Debate Begins on Senate bill, Plus a CHIP Vote, and more...

Debate Begins Wednesday on Sweeping Senate Bill

Debate on the State Senate’s sweeping healthcare bill -- An Act Furthering Health Empowerment and Affordability by Leveraging Transformative Health Care (S.219) – begins on Wednesday, Nov. 8 and 9.

The Senate has set 5 p.m. on Monday as the deadline for amendments. Senate President Stan Rosenberg was quoted in the State House News Service as saying on Thursday, “This area is so big that there's room for a lot of other ideas and we hope others will put other ideas on the table.”

MHA has taken a fine-toothed comb through the 100-page bill and has found much to support, including steps to advance patient access to care – such as telemedicine - and a number of pieces that would enhance care coordination. But MHA has also found many items of concern.

For example the Senate bill proposes a reimbursement floor for all hospitals – which is something MHA has endorsed. The thinking is that commercial payment variation between the lowest-paid hospitals and other hospitals is tied to a historical base, and due to a lack of bargaining power, many of the lowest-paid hospitals have been unable to negotiate higher levels of payment. MHA’s Board of Trustees has publicly opined that, under appropriate Division of Insurance oversight, commercial payment rates to the lowest paid hospitals should be increased and that there should be a reasonable floor on these payments with the goal to reduce unwarranted disparity in payments.

But hand in hand with the Senate’s establishment of a payment floor  is another proposal that sets a commercial hospital spending growth target that is tied to national marketbasket increases. This new hospital target is separate, distinct, and lower than the growth rate target the state sets each year under the innovative Chapter 224 reform bill. “Adding another layer of complexity by setting commercial hospital spending growth limits –in isolation from all other market participants – at a lower level than the statewide benchmark and tying the cap to the Medicare inpatient marketbasket will subject hospitals to a greater degree of downward cost pressure than the rest of the healthcare system at a time of great uncertainty about the stability of the Medicare and Medicaid programs,” MHA recently wrote to the Senate.

And if the new hospital spending growth targets are not met? The Senate bill proposes assessing fines against “the top 3 hospitals” by virtue of their size alone.

Other areas of concern cited in MHA’s comments focused on sweeping prohibitions on fees for outpatient services that reach far beyond related reductions imposed by Medicare, and a punitive approach to readmission reductions focused solely on hospitals.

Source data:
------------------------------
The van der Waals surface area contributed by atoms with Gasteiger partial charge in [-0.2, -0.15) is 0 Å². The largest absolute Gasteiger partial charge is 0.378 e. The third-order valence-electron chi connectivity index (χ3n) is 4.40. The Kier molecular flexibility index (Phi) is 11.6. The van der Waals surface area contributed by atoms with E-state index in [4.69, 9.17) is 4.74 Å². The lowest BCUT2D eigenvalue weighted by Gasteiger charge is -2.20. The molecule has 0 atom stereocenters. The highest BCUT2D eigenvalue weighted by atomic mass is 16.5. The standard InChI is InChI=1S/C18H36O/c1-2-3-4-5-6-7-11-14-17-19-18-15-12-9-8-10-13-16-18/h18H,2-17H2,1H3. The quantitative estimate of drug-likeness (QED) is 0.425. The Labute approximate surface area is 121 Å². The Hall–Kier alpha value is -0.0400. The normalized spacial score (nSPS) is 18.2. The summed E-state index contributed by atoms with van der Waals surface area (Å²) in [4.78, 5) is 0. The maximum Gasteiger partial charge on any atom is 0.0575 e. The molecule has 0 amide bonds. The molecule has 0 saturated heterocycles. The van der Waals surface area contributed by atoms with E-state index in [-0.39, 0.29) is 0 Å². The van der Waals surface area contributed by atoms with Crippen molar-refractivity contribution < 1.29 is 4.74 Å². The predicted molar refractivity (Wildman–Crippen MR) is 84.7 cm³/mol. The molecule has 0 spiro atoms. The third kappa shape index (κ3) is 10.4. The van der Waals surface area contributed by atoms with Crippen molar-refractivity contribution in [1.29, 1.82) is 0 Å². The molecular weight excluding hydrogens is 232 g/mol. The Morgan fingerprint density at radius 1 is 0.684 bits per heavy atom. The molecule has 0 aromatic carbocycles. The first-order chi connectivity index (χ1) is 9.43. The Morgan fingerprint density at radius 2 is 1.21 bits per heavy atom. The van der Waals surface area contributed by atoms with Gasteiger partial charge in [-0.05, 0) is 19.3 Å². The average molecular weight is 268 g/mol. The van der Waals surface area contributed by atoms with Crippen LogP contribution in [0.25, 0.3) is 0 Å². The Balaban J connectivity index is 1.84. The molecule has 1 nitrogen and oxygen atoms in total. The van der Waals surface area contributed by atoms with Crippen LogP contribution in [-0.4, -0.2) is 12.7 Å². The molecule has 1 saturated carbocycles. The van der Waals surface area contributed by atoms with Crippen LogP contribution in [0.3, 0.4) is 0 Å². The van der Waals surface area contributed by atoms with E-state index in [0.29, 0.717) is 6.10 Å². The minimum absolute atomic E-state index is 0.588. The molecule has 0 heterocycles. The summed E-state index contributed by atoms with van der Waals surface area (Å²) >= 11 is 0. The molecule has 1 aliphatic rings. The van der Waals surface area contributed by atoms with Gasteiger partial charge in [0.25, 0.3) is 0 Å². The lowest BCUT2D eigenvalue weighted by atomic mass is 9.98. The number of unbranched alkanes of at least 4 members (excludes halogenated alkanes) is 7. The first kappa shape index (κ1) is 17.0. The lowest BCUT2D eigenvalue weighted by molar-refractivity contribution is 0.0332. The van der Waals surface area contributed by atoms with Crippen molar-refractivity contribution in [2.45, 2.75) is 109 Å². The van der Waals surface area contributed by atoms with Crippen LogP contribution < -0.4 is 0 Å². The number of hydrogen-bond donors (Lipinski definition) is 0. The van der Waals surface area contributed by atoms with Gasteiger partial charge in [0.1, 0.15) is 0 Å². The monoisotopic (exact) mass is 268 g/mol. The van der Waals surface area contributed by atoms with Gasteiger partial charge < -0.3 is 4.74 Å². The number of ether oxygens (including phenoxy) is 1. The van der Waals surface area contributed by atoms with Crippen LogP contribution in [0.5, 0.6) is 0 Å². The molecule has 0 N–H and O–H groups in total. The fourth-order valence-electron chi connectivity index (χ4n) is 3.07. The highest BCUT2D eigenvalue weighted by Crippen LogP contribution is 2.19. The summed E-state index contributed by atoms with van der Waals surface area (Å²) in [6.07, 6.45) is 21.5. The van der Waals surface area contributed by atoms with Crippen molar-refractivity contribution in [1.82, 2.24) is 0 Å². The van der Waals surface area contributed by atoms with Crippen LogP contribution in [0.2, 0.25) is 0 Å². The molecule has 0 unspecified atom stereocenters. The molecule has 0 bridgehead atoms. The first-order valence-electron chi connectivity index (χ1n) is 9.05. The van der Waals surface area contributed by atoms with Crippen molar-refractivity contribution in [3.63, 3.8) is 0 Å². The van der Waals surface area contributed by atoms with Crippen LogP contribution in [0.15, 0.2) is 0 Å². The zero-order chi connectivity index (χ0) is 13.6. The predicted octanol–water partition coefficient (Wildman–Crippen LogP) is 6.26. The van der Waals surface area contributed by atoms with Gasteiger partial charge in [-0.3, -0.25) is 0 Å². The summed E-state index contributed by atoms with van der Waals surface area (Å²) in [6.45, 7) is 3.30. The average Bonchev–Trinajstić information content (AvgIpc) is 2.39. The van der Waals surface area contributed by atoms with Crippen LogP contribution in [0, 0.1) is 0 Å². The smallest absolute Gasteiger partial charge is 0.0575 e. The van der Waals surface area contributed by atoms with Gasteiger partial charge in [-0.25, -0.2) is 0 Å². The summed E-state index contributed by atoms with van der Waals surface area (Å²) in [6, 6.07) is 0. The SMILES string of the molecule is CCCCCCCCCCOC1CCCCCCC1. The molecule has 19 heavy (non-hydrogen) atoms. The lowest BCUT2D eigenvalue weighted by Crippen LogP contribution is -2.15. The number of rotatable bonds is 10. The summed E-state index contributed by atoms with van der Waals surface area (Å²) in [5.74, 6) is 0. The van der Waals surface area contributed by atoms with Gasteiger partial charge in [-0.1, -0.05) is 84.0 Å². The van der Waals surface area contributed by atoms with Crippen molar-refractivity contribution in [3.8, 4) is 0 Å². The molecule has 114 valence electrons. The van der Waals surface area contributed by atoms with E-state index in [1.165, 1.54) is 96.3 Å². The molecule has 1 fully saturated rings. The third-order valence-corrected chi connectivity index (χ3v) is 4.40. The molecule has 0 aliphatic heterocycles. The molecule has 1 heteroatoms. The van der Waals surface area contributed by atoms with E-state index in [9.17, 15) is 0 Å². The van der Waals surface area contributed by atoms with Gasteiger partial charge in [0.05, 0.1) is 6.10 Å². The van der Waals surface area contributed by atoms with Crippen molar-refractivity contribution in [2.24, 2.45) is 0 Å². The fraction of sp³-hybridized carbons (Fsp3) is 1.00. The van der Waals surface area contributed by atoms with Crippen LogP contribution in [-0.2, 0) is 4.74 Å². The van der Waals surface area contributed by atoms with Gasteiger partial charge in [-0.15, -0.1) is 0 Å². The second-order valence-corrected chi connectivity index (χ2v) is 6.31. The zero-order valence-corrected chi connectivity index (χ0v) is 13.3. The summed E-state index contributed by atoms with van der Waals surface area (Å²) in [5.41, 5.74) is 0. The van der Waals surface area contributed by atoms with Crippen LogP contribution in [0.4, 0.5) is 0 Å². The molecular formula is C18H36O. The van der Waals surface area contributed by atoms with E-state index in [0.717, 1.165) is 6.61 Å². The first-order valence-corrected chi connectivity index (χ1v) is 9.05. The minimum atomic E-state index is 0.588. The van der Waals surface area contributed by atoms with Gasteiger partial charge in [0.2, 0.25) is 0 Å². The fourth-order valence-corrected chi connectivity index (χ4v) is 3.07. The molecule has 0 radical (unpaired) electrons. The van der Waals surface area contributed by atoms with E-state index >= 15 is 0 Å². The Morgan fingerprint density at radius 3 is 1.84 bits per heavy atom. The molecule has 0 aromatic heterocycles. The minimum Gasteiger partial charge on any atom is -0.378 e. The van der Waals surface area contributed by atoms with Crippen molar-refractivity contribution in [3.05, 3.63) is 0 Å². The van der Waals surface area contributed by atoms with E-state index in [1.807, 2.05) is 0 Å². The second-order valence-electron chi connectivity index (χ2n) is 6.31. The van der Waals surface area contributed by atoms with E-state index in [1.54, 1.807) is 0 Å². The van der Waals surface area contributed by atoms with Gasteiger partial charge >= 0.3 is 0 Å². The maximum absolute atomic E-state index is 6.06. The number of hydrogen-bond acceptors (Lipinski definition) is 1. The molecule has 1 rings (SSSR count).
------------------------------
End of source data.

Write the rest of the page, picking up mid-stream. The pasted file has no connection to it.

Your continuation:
MHA pledged to work with the Senate on collaboratively advancing the shared goals of enhancing access to high-quality patient care and minimizing costs.

Hospitals Top Women-Led Business List

Recognizing the hospital sector’s importance to the state’s economy, a recent list of the top women-led businesses in the state awards the top three spots to Massachusetts hospitals CEOs.

The Commonwealth Institute – which for the past 20 years has devoted itself to advancing businesswomen in leadership positions – along with The Boston Globe last week released its annual list. Topping the list is Brigham Health President Elizabeth Nabel, M.D., followed at #2 by Boston Medical Center Health System President & CEO Kate Walsh, and then Boston Children’s Hospital President & CEO Sandra Fenwick. Mount Auburn Hospital President & CEO Jeanette Clough is listed at #12; Emerson Hospital President & CEO Christine Schuster at #14; Hebrew Rehabilitation Center’s President Mary Moscato at #15; New England Baptist Hospital President & CEO Trish Hannon at #16; and Partners Community Physicians Organization President Lynn Malloy Stofer at #21.

The Commonwealth Institute and Globe said that in creating the list, they looked at revenue or operating budget and other variables, including number of full-time employees in the state, workplace and management diversity, and innovative projects. They then ranked the organizations using their own formula.

Recognizing Heroes Against Violence and Continuing the Fight

Harrington HealthCare System held a special ceremony Monday night recognizing Elise Wilson, the emergency services nurse who on June 14 was stabbed numerous times by a patient at the hospital. Harrington also celebrated the actions of the numerous hospital employees as well as emergency responders who tended to Wilson and saved her life.

Edward Moore, Harrington president and CEO, was quoted in the Worcester Telegram as saying at the event, “Elise, you are our hero because you refuse to be a victim.”  The veteran nurse is still recovering but says she wants to return to work.

In the weeks following the June assault on his staff, Harrington worked tirelessly to install a new layer of plant security over what it already had in place. Harrington’s three-point plan focuses on enhanced plant security, emergency preparedness, and staff education/awareness.

Over and above national Joint Commission and state hospital licensure standards, Massachusetts hospitals consistently work with their employees and communities to focus on policies that best address risks of violence within their unique facilities. They also work collaboratively on best practices and education programs under the MHA banner. The workplace safety page on MHA’s PatientCareLink website offers a snapshot of some of these efforts.